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Brazilian investors buy Miami real estate. Haitian earthquake survivors attend South Florida schools. It's clear what happens in Latin America and the Caribbean has a profound effect on South Florida.WLRN’s coverage of the region is headed by Americas editor Tim Padgett, a 23-year veteran of TIME and Newsweek magazines.He joins a team of reporters and editors at the Miami Herald, El Nuevo Herald and NPR to cover a region whose cultural wealth, environmental complexity, vast agricultural output and massive oil reserves offer no shortage of important and fascinating stories to tell.

Why South Florida Workers Are Learning Portuguese

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Karen Rundlet
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Miami Dade, Broward and Palm Beach. All three counties beat the national average when it comes to the number of homes that have foreign language speakers.

We already know that local polling places offer ballots in English, Spanish, Creole. And that business is conducted in those three languages.

But in recent years, it’s Portuguese that has established itself as a new language of commerce.

Carolina Pinho is Brazilian. She moved to South Florida more than 20 years ago.

“You know, I’m very proud," said Pinho. "Maybe 10 years ago, very few people would be interested in learning Portuguese. It wasn’t (and) it still isn’t like an international language, but in South Florida it is.”

Pinho runs CCLS, a school that offers Portuguese language classes. She said enrollment in Portuguese classes is up – partly because of the World Cup and the Olympics.

Her corporate clients include FedEx, Visa, and Univision.

“Brazil is preparing for those games and a lot of people want to do business, sell something – infrastructure, equipment, consulting services," she said.

Alexandra Estrada is one of Pinho’s students. She works in the cruise industry.

"Because I have many people coming from Brazil, it’s very difficult for me to communicate with them in English. Sometimes they don’t know English or they feel more comfortable talking in Portuguese,” Estrada said.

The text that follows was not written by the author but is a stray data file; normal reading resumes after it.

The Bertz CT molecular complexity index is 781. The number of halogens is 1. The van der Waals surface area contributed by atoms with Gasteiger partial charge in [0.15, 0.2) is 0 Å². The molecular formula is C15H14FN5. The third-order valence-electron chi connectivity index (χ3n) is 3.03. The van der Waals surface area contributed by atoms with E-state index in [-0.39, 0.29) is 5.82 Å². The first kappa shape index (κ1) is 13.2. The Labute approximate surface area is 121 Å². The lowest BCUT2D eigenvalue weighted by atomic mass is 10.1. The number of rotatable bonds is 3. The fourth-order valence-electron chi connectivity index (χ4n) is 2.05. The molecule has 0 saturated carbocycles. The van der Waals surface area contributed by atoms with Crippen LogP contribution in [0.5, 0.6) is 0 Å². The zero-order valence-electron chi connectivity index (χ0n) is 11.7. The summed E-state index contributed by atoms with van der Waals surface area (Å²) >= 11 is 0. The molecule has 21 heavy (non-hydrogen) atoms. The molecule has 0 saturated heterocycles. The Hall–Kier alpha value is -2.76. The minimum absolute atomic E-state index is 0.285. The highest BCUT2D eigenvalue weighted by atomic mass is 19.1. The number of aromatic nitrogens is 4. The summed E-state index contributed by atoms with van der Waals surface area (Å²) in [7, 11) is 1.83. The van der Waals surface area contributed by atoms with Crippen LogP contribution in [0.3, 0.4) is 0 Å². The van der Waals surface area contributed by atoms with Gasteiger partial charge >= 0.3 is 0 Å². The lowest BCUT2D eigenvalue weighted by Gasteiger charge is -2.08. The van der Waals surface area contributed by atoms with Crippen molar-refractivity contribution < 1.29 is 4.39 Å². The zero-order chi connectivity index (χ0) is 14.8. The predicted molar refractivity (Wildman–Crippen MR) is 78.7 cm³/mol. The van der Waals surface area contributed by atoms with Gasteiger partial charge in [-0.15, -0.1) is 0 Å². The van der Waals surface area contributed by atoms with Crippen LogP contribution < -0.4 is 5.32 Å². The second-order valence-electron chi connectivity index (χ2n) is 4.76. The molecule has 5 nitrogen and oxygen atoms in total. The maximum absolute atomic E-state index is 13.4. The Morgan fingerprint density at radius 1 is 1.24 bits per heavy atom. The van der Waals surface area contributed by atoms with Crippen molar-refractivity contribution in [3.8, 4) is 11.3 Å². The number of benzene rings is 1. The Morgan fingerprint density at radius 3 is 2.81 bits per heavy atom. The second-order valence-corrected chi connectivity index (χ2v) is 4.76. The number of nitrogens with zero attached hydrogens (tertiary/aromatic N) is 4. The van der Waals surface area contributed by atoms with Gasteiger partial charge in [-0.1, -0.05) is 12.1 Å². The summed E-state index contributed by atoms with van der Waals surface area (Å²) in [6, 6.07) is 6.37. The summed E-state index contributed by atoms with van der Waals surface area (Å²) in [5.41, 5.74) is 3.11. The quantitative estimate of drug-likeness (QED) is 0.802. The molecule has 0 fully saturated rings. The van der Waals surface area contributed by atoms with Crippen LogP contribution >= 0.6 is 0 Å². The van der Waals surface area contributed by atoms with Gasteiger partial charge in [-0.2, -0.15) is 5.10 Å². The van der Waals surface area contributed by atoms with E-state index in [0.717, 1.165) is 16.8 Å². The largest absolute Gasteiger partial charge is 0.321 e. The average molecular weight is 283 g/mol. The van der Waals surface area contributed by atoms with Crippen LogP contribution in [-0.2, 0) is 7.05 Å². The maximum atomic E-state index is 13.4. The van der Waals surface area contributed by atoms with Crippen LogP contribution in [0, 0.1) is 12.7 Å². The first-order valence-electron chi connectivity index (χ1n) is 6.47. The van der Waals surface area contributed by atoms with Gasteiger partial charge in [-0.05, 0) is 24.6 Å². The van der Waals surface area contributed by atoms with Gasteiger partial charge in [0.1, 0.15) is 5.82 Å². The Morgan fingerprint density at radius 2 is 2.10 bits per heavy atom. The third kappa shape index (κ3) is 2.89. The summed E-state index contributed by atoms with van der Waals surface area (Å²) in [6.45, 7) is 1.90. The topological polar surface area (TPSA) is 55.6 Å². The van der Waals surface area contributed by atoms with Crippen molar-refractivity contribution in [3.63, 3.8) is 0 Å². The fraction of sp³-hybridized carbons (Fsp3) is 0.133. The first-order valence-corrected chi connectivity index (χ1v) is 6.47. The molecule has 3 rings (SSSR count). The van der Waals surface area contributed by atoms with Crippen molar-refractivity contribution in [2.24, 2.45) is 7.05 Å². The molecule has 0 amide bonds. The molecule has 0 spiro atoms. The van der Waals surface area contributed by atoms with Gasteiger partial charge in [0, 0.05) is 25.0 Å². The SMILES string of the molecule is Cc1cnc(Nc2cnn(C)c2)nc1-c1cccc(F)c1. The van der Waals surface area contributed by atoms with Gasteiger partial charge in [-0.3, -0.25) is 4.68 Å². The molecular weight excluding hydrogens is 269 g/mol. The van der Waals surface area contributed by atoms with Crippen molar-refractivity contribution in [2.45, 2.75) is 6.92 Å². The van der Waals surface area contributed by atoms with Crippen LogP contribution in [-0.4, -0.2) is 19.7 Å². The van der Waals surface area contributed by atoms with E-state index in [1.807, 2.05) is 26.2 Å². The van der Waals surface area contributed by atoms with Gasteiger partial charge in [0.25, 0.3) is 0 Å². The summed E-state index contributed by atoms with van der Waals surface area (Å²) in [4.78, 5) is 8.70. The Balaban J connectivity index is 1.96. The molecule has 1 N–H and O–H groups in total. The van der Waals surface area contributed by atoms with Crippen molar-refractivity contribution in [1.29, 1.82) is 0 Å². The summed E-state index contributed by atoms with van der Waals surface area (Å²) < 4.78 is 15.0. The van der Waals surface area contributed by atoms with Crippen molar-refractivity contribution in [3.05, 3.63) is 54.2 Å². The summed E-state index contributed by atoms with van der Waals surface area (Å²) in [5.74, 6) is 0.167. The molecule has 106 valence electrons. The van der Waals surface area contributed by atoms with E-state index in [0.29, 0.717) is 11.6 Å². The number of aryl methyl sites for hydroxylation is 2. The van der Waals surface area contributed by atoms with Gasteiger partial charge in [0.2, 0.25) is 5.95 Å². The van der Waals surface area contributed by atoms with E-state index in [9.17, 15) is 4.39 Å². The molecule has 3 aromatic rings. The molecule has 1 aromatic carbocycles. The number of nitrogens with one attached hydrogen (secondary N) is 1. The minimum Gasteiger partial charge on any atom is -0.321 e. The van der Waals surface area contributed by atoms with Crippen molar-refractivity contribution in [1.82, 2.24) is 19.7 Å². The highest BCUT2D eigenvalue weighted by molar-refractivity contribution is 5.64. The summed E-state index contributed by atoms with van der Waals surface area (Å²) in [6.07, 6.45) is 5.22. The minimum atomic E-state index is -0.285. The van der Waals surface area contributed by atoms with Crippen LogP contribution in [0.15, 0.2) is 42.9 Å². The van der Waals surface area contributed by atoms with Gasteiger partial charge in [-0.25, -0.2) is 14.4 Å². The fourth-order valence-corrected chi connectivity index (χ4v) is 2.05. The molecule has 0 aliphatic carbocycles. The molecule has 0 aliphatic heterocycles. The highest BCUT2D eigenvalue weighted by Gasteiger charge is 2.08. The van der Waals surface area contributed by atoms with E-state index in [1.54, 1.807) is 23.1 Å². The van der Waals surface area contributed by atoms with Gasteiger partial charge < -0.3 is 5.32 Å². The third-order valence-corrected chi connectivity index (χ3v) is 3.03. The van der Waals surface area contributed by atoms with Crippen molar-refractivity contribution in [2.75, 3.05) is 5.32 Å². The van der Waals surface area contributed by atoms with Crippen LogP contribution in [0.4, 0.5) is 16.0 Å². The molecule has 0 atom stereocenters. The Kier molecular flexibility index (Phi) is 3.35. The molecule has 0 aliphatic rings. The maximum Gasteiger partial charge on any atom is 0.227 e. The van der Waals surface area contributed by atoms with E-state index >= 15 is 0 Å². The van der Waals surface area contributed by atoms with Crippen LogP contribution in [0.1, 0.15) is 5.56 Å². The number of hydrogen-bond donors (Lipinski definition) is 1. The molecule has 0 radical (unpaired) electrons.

Not only do locals want to sell their services in Brazil, locals want to sell their products to Brazilians coming to South Florida to buy, at retail malls like Sawgrass Mills.

Despite the fact that Brazil’s economy has cooled a bit, it’s still customary for vacationing Brazilians to visit Sawgrass, fill suitcases with purchases and head right to the airport.

In fact, the largest Brazilian community in the tri-county area lives between Deerfield and Pompano Beach.

But two years ago, Brazilians scooped up Miami condos in record numbers. The Brazilian currency (real) was particularly strong and prices were attractive. Back home, Brazilians would have to pay three times the price for a condo in Sao Paolo.

More towers are being built with them in mind today.

Elizabeth Cooper Garcia is a realtor who uses some of the Portuguese she picked up after college with her Brazilian clients.

"Given the amount of Brazilians that are coming to South Florida, Portuguese is going to be essential," she said.

And of course, Garcia explained that just one condo purchase leads to more shopping. “The property gets furnished. You know. So they have to go to a furniture store. They need to buy linens and pots, pans if they’re going to be using the place."

Ultimately, students of Portuguese want to learn the language for one of three reasons.

Loving the language. Loving a Brazilian. Or loving money.

And in a local economy that’s still struggling, many businesses are learning to say hello to good customers.

Karen Rundlet worked as television news producer for a long, long time in cities like Atlanta, New York, and Miami. Not once during that period did she ever say words like "action" or "cut." Seven years ago, she joined The Miami Herald's newsroom as a Multimedia Manager. She built the company a Video Studio, where sports segments, celebrity reports, and interviews with heads of state have been shot and produced. In 2010, she also began producing a business segment for WLRN/Miami Herald News radio and writing business articles for www.MiamiHerald.com. Karen calls herself "a Miami girl with Jamaican roots," (practically a native) having lived in the city long enough to remember when no one went to South Beach. She spends her weekends with an Arsenal Football loving husband and a young daughter who avoids skirts that aren't "twirly enough."